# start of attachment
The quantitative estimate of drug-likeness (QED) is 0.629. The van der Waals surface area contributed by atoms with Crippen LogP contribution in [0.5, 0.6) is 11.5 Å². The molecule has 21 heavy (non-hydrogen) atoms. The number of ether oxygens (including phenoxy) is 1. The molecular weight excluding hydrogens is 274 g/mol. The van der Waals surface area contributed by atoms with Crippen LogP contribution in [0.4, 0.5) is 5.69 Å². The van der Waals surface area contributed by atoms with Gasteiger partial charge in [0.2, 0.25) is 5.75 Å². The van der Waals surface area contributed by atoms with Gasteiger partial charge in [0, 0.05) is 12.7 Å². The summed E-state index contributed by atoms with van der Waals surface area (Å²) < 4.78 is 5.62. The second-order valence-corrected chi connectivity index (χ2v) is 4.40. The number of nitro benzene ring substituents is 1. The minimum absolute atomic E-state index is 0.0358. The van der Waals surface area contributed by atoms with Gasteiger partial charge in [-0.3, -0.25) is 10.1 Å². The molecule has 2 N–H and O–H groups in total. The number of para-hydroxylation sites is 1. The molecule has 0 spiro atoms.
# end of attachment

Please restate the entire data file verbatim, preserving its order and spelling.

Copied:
The quantitative estimate of drug-likeness (QED) is 0.629. The van der Waals surface area contributed by atoms with Crippen LogP contribution in [0.5, 0.6) is 11.5 Å². The molecule has 21 heavy (non-hydrogen) atoms. The number of ether oxygens (including phenoxy) is 1. The molecular weight excluding hydrogens is 274 g/mol. The van der Waals surface area contributed by atoms with Crippen LogP contribution in [0.4, 0.5) is 5.69 Å². The van der Waals surface area contributed by atoms with Gasteiger partial charge in [0.2, 0.25) is 5.75 Å². The van der Waals surface area contributed by atoms with Gasteiger partial charge in [0, 0.05) is 12.7 Å². The summed E-state index contributed by atoms with van der Waals surface area (Å²) < 4.78 is 5.62. The second-order valence-corrected chi connectivity index (χ2v) is 4.40. The number of nitro benzene ring substituents is 1. The minimum absolute atomic E-state index is 0.0358. The van der Waals surface area contributed by atoms with Gasteiger partial charge in [-0.3, -0.25) is 10.1 Å². The molecule has 2 N–H and O–H groups in total. The number of para-hydroxylation sites is 1. The molecule has 0 spiro atoms.